Fig. 18.1

Undersized patch to include three vessels and separately reimplant the left renal artery

18.2.3 Direct Reimplantation

Direct reimplantation of any visceral artery on the surgical graft is a feasible option to reduce the amount of aortic tissue used for the reimplantation (Fig. 18.2); however, it can be technically demanding when the original anatomy is distorted by the aneurysm and the available vessel length does not allow a reimplantation in the desired position.
Fig. 18.2

Intraoperative capture of a direct reimplant of the superior mesenteric artery during a thoracoabdominal repair

18.2.4 Surgical Graft Interposition

In these cases, or when the origin of the target vessel is pathologic (stenotic, dissected, aneurysmatic), a small-diameter (6–8 mm) prosthetic graft can be used to perform a bypass in between the aortic surgical graft and the visceral vessel (Fig. 18.3). This technique also allows shortening of the vessel, kinking correction, and possible excision of the ostial aortic disease (stenosis or aneurysmatic dilation). The drawback of this technique is the possible kinking and occlusion of the graft and therefore of the vessel.
Fig. 18.3

Graft interposition to revascularize the left renal artery

18.2.5 Gore Hybrid Graft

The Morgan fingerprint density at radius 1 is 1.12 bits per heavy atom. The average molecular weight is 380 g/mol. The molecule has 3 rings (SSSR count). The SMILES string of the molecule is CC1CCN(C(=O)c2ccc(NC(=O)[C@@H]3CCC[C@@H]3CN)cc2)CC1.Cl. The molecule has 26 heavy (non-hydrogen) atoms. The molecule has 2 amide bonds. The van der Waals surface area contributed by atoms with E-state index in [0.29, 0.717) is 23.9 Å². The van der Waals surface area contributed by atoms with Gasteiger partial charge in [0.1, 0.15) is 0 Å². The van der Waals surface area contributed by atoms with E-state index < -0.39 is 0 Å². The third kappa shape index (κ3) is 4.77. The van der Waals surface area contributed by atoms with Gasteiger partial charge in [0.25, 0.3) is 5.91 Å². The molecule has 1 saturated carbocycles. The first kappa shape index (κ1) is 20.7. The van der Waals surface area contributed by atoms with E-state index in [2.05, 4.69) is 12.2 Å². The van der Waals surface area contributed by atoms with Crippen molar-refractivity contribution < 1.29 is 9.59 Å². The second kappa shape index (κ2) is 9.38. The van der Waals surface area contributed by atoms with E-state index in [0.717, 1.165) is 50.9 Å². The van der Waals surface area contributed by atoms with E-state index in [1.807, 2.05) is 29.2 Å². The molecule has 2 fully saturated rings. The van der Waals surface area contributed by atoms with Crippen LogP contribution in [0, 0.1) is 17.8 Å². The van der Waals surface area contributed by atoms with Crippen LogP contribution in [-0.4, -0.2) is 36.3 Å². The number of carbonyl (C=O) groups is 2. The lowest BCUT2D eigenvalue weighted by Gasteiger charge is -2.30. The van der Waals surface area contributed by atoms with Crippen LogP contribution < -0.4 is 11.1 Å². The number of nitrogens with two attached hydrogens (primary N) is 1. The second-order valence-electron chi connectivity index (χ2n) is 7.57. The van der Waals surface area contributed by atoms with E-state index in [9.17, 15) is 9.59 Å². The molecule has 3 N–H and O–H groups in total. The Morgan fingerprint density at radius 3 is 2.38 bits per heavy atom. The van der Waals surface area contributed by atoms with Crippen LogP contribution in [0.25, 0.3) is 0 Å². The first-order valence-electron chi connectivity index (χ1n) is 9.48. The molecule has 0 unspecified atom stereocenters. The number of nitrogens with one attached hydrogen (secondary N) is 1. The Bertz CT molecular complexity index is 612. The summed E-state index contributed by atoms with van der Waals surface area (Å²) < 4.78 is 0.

The Gore Hybrid is an ePTFE vascular graft, constructed with an extremity joint to a self-expandable nitinol-covered stent, which allows the possibility of “sutureless” vascular anastomosis. A recent study by our group [5] described the first application of this graft for revascularization of visceral arteries in open TAAA repair. The advantage of this new graft lies in the requirement of an anastomosis only on the free end of the bypass, while the stented end can be fixed only with a couple of stitches as the stent holds the graft in place. The results show that this technique is feasible even in the most tortuous anatomies and allows a new time-saving strategy of reperfusion of target vessels (Fig. 18.4).
Fig. 18.4

Revascularization of the left renal artery with a sutureless graft

18.2.6 Multibranched Graft

If the ostia of the visceral and renal arteries are too far apart, or no diseased aortic wall is to be spared, single reimplantation of the target vessel can be performed directly on the graft. Youssef et al. reported a better outcome at 5 and 10 years for selective reimplantation compared to patch inclusion with a patency of 100% vs 94.2% and 100% vs 81.3%, respectively [6]. Single-vessel revascularization reduces the amount of aortic tissue left, but it also allows to tailor the intraoperative strategy during the repair.

A four-branch synthetic graft can be used for extensive TAAA aneurysm where the surgeon needs to reattach individually the celiac trunk, the superior mesenteric artery, and the two renal arteries without leaving any aortic wall in place [7]. Single-/multivessel revascularization gives the ability to freely dictate whether or not to firstly revascularize the visceral vessels or perform the distal anastomosis.

Prioritization between visceral vessel revascularization and distal anastomosis can be done by using intraoperative motor and somatosensory evoked potentials to understand how the patient is reacting to the distal reperfusion and the aortic cross-clamping [8].